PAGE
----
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Why is your furnace leaking water?

Condensate leak in this furnace has led to permanent damage

As a licensed home inspector based in Buffalo’s Southtowns (in the Orchard Park area), I inspect several types of heating systems.  Searching for water leaks is something I do in every home I’m in, but my clients can be surprised when I report that the furnace is leaking water.

But how can this happen?

When residential furnaces took a leap into the realm of higher fuel efficiency, big changes were made to their design that created the conditions needed for leaks to sometimes form.

Let’s first cover a few basics.

What is a high-efficiency furnace?

“High-efficiency” is generally understood to mean that a furnace is rated at 90% AFUE or better. AFUE stands for “annual fuel utilization efficiency”, basically meaning that if a furnace is rated at 90% AFUE that only 10% of the energy going into it is used to operate the furnace.  

Amana high efficiency furnace
A high-efficiency furnace (condensate drain on the left)

Up until several years ago, 80% furnaces were common.  Today, furnaces that exceed 98% AFUE are available.  Homes in Western NY can still be found with 80% furnaces in them, believe it or not. 

The Spruce has a good article that explains the basics of high-efficiency furnaces very well.

How is a high-efficiency furnace mechanically different?

To attain 90% AFUE, several changes had to be made to the furnace design:

  1. A second heat exchanger was added in order to pull more heat out
  2. Combustion air is pulled in from the outside
  3. Exhaust air is cooler
  4. PVC pipe is used for fresh-air intake and exhaust – no more metal flues (note that upgrading to a high-efficiency furnace can indirectly cause issues with venting tank-style water heaters).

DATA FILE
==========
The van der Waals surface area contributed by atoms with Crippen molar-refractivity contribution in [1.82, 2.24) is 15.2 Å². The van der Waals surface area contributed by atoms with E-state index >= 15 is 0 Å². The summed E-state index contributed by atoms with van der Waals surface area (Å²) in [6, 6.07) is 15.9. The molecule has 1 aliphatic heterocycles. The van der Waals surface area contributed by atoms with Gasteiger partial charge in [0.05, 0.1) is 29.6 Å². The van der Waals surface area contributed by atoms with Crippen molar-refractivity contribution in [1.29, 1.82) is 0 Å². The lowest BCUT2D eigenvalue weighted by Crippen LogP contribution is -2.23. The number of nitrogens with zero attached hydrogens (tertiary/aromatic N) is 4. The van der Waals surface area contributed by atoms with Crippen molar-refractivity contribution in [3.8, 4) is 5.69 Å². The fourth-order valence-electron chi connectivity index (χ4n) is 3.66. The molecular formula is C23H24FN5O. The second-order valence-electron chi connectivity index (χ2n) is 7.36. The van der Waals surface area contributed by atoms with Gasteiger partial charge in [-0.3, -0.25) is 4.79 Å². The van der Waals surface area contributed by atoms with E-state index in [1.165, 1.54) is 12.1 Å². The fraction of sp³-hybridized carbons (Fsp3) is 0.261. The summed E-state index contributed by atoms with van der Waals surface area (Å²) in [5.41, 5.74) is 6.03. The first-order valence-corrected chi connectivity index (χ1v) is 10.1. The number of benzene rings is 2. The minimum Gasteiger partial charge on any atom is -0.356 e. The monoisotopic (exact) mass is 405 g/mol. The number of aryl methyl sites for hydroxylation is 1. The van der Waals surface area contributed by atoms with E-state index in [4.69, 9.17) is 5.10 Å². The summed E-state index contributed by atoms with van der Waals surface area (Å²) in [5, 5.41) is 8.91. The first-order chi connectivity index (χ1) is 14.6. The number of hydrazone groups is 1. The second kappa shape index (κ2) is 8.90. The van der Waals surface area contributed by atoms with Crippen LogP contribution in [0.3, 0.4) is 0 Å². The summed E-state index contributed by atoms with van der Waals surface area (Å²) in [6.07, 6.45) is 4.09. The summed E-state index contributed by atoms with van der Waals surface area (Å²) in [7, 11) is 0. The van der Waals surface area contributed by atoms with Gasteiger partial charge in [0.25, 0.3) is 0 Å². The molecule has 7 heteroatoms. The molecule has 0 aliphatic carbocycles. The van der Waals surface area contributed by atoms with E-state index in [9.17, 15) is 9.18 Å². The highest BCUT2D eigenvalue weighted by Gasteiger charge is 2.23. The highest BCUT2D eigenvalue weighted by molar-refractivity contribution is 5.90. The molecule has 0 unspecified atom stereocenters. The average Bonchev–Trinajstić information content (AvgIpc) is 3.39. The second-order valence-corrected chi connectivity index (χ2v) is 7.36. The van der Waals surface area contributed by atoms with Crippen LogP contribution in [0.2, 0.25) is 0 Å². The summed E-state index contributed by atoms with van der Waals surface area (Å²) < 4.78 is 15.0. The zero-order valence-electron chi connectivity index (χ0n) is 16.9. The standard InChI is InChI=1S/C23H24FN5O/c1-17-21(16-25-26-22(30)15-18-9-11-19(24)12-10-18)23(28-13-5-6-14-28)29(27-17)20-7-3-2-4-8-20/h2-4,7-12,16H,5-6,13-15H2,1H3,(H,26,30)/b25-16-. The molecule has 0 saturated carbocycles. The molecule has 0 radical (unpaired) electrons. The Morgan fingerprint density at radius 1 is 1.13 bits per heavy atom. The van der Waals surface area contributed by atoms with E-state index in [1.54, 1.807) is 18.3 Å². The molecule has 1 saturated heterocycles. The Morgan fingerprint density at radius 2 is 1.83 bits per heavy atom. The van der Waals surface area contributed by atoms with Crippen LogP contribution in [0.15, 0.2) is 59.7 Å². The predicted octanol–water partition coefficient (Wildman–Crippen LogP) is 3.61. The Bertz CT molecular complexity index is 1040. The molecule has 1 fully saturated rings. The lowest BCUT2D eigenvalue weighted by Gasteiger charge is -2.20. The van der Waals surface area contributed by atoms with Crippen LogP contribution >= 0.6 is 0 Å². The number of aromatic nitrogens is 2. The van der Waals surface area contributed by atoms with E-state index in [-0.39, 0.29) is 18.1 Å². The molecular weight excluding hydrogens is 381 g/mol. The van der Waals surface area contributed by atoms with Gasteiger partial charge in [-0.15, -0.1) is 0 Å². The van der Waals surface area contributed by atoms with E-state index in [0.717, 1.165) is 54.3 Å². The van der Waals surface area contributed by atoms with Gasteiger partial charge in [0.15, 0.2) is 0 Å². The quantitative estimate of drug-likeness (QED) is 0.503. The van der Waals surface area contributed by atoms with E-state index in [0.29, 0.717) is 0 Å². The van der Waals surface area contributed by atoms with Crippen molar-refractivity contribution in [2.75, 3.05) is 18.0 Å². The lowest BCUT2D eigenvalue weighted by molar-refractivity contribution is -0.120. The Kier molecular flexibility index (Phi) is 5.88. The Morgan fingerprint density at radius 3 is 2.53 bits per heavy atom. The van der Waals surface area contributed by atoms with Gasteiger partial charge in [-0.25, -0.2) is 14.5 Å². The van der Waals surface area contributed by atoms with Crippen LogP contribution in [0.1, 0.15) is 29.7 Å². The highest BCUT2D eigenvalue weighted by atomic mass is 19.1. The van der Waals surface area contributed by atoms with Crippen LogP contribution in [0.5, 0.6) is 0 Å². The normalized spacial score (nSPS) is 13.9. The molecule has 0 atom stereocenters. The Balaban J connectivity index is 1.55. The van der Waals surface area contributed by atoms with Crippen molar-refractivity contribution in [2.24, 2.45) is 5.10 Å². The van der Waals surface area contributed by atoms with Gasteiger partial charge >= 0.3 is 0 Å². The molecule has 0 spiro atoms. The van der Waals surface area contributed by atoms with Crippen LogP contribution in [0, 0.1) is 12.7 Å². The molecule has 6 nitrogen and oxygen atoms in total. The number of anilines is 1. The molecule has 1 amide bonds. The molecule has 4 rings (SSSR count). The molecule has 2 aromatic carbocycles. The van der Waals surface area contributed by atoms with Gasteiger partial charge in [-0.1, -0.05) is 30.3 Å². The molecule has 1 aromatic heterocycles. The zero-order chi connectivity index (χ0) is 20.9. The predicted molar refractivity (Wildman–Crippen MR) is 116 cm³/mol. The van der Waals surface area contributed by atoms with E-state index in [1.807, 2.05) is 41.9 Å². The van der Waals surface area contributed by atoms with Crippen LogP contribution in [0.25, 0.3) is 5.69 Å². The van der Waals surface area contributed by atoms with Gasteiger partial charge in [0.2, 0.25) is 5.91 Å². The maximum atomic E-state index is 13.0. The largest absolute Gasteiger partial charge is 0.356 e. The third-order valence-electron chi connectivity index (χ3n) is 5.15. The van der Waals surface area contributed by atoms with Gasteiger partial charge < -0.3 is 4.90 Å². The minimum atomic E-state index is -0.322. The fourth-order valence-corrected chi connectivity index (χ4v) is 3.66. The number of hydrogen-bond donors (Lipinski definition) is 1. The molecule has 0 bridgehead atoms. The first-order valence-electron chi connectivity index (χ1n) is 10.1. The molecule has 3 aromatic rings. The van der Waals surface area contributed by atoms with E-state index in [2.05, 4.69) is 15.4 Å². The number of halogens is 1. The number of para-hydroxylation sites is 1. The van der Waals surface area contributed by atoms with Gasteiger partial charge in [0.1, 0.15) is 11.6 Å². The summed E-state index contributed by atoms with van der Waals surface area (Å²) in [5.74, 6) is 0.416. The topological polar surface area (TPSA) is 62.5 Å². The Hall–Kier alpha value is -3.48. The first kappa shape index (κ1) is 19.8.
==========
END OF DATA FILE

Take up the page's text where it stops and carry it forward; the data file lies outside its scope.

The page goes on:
5. Condensation occurs within the furnace and in its exhaust.
  6. Better models have a variable-speed fan to reduce air flow when possible
  7. Some models have a regulating gas valve, which reduces the flow of natural gas, helping to further improve efficiency
  8. The heat exchanger is mechanically sealed, meaning that the home inspection can’t include a detailed inspection of this part of the furnace.
Internal view of a high-efficiency furnace in a Hamburg, NY home

Why do high-efficiency furnaces produce condensation?

90+ percent AFUE furnaces are designed to extract more heat than older systems. To accomplish this, a secondary heat exchanger is added.  Since more heat is pulled from the air as it moves through the furnace, the exhaust air naturally is cooler. 

Cooler exhaust (and a chemical reaction involving natural gas) invites condensation, which the design of the furnace needs to properly account for.  This condensation is typically referred to as “condensate” when dealing with furnaces.  

Condensate is acidic, and can actually cause permanent damage to metals and plastics that are used in the furnace.

Older, less efficient furnaces have very hot exhaust that left the furnace and vent pipes.  If the vent pipe runs for these furnaces are properly configured, only small amounts of condensation might form in the exhaust piping.

Where’s condensate go when it leaves the furnace?